I guess we already discussed it a bit above. Miami outscored opponents by an average of 40-18 through seven weeks, lost star running back Duke Johnson, lost three games in a row, then rallied with high-scoring wins over Virginia and Pittsburgh. A late fade against Duke cost the Hurricanes the ACC Coastal title, but they still have a chance at a 10th win in Orlando, and this has already been Miami's best season since 2009.

It's been a slow road back from sanctions- and NCAA-related mediocrity (the Hurricanes were 20-17 from 2010-12), but despite general instability and inconsistency, this has been a step forward.

Louisville's season to date

Louisville was dropped like a bad habit for less sin than Miami's (the Cardinals only lost once). A poor fourth quarter against UCF cost the Cardinals dearly, and the sudden lack of attention and motivation seemed to creep into the team's play.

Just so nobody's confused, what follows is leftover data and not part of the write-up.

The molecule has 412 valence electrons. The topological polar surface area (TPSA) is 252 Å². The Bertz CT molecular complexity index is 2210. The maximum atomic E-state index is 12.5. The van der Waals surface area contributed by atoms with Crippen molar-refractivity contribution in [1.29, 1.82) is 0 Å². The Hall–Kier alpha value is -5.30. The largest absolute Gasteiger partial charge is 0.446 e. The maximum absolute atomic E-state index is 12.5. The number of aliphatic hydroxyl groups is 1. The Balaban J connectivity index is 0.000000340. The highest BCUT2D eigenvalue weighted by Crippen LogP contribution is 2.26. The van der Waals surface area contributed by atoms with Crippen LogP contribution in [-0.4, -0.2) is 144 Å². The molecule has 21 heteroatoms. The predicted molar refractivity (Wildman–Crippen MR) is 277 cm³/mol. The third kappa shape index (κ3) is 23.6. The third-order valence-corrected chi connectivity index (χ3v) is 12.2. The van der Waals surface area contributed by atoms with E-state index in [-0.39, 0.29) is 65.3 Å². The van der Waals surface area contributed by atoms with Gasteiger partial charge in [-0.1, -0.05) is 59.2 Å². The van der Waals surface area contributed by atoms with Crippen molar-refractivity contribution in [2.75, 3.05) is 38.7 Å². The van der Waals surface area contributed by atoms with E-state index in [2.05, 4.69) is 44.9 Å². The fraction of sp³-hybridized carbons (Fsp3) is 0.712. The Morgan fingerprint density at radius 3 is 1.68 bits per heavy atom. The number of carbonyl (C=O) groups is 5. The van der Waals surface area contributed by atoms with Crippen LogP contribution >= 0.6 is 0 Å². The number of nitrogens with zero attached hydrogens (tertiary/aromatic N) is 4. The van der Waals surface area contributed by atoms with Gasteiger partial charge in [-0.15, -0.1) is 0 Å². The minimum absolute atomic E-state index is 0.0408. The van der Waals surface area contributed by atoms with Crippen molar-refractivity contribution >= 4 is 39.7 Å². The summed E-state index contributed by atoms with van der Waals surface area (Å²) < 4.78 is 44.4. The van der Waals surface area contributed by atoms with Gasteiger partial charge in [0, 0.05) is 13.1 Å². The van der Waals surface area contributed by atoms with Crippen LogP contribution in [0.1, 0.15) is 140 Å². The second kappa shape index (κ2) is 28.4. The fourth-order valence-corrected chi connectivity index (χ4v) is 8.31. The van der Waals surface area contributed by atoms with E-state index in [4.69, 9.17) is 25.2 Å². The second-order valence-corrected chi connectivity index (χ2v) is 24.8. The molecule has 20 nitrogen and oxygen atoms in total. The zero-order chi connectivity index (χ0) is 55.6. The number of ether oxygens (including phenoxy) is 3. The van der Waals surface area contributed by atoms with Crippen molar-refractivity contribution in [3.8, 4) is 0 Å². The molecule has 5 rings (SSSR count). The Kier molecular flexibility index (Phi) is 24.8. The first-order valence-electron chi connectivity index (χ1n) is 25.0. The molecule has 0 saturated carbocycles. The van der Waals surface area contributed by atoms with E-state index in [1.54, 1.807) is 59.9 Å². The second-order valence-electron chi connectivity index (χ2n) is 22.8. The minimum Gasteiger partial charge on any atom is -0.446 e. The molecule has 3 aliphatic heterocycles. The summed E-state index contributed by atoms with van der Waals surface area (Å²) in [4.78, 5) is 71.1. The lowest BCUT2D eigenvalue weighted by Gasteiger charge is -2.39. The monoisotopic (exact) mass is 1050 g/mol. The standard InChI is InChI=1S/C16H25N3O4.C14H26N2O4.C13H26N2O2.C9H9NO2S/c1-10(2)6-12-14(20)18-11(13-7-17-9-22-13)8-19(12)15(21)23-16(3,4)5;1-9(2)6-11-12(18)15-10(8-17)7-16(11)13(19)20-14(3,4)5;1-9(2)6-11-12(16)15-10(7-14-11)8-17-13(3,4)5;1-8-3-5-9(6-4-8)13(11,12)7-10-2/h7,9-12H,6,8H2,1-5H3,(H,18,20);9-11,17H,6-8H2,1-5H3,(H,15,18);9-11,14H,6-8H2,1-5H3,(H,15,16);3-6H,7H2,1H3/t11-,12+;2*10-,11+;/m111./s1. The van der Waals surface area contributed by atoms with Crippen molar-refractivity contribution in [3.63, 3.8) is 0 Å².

The Cardinals beat their first six opponents by an average score of 41-7, then took down USF and UConn on the road by a combined 65-13 after the UCF loss. But down the stretch, against decent but less-than-amazing teams like Houston, Cincinnati, and Memphis, Louisville won by only a touchdown. The Cardinals did just enough but suffered from large lapses on cruise control. They were still a top-20 team according to F/+, but they spent a good portion of the season in or around the top 10. But the fact that they kept winning still kept them in line for a pretty good bowl.

Data dump

Team Record BCS F/+ Rk Line Off F/+ Rk Def F/+ Rk ST F/+ Rk
Miami-FL 9-3 NR 29 4 90 49
Louisville 11-1 18 16 -3 19 22 29
Std. Downs S&P+ Pass. Downs S&P+ Rushing S&P+ Passing S&P+ First Down Rate Explosive Drives Methodical Drives
Miami Offense 4 2 7 3 47 6 84
Louisville Defense 35 10 43 17 6 24 87
Adj. Line Yards Opportunity Rate Power Success Rate Stuff Rate Adj. Sack Rate Std. Downs Sack Rate Pass. Downs Sack Rate
Miami Offense 9 24 100 73 10 24 21
Louisville Defense 39 9 4 3 9 16 2
Std. Downs S&P+ Pass. Downs S&P+ Rushing S&P+ Passing S&P+ First Down Rate Explosive Drives Methodical Drives